New to Commercial Collections? Here’s What You Need to Know

New to Commercial Collections? Here’s What You Need to Know

| Nov 6, 2017 | Business

If you provide your services or goods to another business, you will, at some point, experience the stress and anxiety associated with past due accounts. It’s something that all businesses experience. When businesses don’t pay, you may choose to assert your legal rights during the commercial collections process. If you’re unfamiliar with the commercial collections process, you’ll want to read this post and bookmark it for future reference.

What Is the Commercial Collections Process?

Thumbnail image for Thumbnail image for 1452314260_Lawyer.png

‘Commercial collections’ is the term that is used to reference the act of seeking to collect payment owed to you from a business with a past due account. The process of commercial collections can begin as soon as you recognize certain signs that a business may not be willing or able to pay their invoice.

As a business, you should have a collections timeline. However, merely creating a collections timeline isn’t enough. An experienced collections attorney can help you create a plan of action that you and your finance team can stick to in order to maximize the likelihood of receiving payment. For example, at 30 days past due, your business should issue a reminder letter about the past due invoice. Calling the past due business may also be helpful. At 45 days past due, you should consider sending out a second demand letter along with making a follow up call. Between 55 and 65 days past due, the account should be closed. This is the time to consider sending out a termination of account letter and including a demand for the past due amount. At 80 days past due, you should make a final call to collect. At 90 days past due, you should send out your final demand letter before turning over the account to a commercial collections expert. Questions about how all of this should look? Your collections attorney will be able to answer them for you, and prepare you for what could be in store.

What If the Client Asks for Verification of Debt?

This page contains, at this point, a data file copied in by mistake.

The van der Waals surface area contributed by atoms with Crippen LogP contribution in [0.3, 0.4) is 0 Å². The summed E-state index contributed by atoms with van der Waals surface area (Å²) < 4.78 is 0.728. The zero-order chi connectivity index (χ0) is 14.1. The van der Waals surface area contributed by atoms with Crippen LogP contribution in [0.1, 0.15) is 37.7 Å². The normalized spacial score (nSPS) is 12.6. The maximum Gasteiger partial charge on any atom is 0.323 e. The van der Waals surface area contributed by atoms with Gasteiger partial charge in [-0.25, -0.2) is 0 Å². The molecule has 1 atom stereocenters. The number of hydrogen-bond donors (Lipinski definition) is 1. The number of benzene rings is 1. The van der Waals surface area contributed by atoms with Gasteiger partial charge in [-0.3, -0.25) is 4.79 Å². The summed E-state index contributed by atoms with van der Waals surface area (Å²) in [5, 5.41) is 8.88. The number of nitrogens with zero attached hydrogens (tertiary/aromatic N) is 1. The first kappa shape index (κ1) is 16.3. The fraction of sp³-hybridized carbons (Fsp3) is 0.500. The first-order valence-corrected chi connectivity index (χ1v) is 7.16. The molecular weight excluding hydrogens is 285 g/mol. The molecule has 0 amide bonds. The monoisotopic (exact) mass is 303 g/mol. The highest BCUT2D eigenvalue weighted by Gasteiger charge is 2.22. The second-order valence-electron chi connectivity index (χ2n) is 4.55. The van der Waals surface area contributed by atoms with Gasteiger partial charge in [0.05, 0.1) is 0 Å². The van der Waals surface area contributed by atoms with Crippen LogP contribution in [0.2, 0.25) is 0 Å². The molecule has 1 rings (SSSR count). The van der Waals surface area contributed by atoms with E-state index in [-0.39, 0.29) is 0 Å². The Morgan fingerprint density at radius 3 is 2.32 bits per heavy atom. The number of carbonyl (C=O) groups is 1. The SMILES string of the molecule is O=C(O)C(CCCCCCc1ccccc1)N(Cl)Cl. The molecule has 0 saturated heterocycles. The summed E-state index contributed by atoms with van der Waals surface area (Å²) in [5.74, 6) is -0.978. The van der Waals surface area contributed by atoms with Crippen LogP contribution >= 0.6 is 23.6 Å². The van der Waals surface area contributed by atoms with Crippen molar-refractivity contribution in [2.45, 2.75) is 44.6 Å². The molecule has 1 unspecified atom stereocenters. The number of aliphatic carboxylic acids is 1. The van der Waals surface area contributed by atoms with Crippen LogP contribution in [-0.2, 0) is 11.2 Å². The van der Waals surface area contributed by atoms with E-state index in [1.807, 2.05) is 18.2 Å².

If the client disputes a past due invoice, they may request that you provide verification of the debt. Although debt verification is often only a duty that is required of debt collection companies, it is still a prudent practice. Provide the client with a copy of the past due invoice that shows the past due amount, describes the services rendered, and something that shows when the last payment was made on the named account. Remember to send copies and not your original files. You may opt to send digital files through email (if the past due client agrees to this arrangement), via fax, or via certified mail with return receipt requested.

What Are Your Options for Commercial Debt Collections?

Of course, most businesses begin by attempting to collect on the debt through phone calls and demand letters. However, if this method fails, and it often does, you do have other – stronger — options. One such alternative is to work with a commercial debt collection agency. Be aware that while these agencies may collect on your behalf, they often charge you a fee for recovery. Another second option is to sell the debt to a commercial collections agency. You likely will not receive the entirety of what is owed to you, but it does mean you get to close out the account faster, if not at a discount. Lastly, and perhaps most effectively, you have the option of pursuing the matter in court. A qualified commercial collections attorney can help you through the legal process and can explain which legal remedies may be the best options for you to pursue against the past due account holder.

The Bottom Line

Our clients, businesses, asset-based lenders, bankers, etc… always have an eye on the bottom line. Time is money. Past-due accounts can cause business interests and profits to suffer. For more information on how to collect a debt that is owed to you, contact the commercial collections attorney that other attorneys fear – Ronald P. Slates, today.

Archives

FindLaw Network